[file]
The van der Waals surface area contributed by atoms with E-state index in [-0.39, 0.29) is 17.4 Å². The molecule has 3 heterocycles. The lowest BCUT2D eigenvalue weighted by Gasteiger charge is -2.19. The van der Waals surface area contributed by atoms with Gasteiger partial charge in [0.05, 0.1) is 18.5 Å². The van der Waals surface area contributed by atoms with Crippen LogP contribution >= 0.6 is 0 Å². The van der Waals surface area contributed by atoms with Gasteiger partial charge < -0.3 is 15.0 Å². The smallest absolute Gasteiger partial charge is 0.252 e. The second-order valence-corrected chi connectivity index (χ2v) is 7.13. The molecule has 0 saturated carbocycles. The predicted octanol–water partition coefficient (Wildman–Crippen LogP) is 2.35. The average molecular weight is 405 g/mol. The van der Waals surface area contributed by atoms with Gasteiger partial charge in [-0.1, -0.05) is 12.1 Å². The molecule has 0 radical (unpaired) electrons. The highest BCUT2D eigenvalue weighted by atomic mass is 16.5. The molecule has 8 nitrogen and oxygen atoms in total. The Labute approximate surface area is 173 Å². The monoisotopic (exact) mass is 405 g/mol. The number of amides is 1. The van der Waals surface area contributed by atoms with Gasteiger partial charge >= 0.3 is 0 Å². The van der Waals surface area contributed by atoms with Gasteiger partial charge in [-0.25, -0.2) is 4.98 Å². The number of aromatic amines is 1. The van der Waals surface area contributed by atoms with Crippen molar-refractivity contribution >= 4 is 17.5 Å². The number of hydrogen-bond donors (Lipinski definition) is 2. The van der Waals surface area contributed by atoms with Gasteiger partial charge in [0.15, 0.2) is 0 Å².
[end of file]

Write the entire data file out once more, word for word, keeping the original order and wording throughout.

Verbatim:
The van der Waals surface area contributed by atoms with E-state index in [-0.39, 0.29) is 17.4 Å². The molecule has 3 heterocycles. The lowest BCUT2D eigenvalue weighted by Gasteiger charge is -2.19. The van der Waals surface area contributed by atoms with Gasteiger partial charge in [0.05, 0.1) is 18.5 Å². The van der Waals surface area contributed by atoms with Crippen LogP contribution >= 0.6 is 0 Å². The van der Waals surface area contributed by atoms with Gasteiger partial charge < -0.3 is 15.0 Å². The smallest absolute Gasteiger partial charge is 0.252 e. The second-order valence-corrected chi connectivity index (χ2v) is 7.13. The molecule has 0 saturated carbocycles. The predicted octanol–water partition coefficient (Wildman–Crippen LogP) is 2.35. The average molecular weight is 405 g/mol. The van der Waals surface area contributed by atoms with Gasteiger partial charge in [-0.1, -0.05) is 12.1 Å². The molecule has 0 radical (unpaired) electrons. The highest BCUT2D eigenvalue weighted by atomic mass is 16.5. The molecule has 8 nitrogen and oxygen atoms in total. The Labute approximate surface area is 173 Å². The monoisotopic (exact) mass is 405 g/mol. The number of amides is 1. The van der Waals surface area contributed by atoms with Gasteiger partial charge >= 0.3 is 0 Å². The van der Waals surface area contributed by atoms with Gasteiger partial charge in [-0.25, -0.2) is 4.98 Å². The number of aromatic amines is 1. The van der Waals surface area contributed by atoms with Crippen molar-refractivity contribution >= 4 is 17.5 Å². The number of hydrogen-bond donors (Lipinski definition) is 2. The van der Waals surface area contributed by atoms with Gasteiger partial charge in [0.15, 0.2) is 0 Å².